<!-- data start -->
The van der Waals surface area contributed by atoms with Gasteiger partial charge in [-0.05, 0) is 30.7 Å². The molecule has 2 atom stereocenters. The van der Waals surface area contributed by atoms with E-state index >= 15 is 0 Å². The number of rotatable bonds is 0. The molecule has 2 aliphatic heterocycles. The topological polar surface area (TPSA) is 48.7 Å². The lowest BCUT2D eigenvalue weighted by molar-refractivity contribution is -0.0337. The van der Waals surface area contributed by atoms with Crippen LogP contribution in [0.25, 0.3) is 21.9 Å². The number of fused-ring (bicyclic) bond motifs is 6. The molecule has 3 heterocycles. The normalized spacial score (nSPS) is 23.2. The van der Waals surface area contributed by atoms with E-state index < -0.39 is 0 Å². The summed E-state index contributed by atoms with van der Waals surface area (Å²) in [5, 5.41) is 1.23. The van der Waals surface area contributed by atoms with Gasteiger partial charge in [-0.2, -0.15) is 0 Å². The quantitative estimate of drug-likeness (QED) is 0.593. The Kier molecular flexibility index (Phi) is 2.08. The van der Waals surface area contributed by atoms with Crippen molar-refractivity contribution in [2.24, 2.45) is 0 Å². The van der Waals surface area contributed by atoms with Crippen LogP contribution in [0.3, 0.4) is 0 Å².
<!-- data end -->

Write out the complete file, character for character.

The van der Waals surface area contributed by atoms with Gasteiger partial charge in [-0.05, 0) is 30.7 Å². The molecule has 2 atom stereocenters. The van der Waals surface area contributed by atoms with E-state index >= 15 is 0 Å². The number of rotatable bonds is 0. The molecule has 2 aliphatic heterocycles. The topological polar surface area (TPSA) is 48.7 Å². The lowest BCUT2D eigenvalue weighted by molar-refractivity contribution is -0.0337. The van der Waals surface area contributed by atoms with Crippen LogP contribution in [0.25, 0.3) is 21.9 Å². The number of fused-ring (bicyclic) bond motifs is 6. The molecule has 3 heterocycles. The normalized spacial score (nSPS) is 23.2. The van der Waals surface area contributed by atoms with E-state index < -0.39 is 0 Å². The summed E-state index contributed by atoms with van der Waals surface area (Å²) in [5, 5.41) is 1.23. The van der Waals surface area contributed by atoms with Gasteiger partial charge in [-0.2, -0.15) is 0 Å². The quantitative estimate of drug-likeness (QED) is 0.593. The Kier molecular flexibility index (Phi) is 2.08. The van der Waals surface area contributed by atoms with Crippen molar-refractivity contribution in [2.24, 2.45) is 0 Å². The van der Waals surface area contributed by atoms with Crippen LogP contribution in [0.3, 0.4) is 0 Å².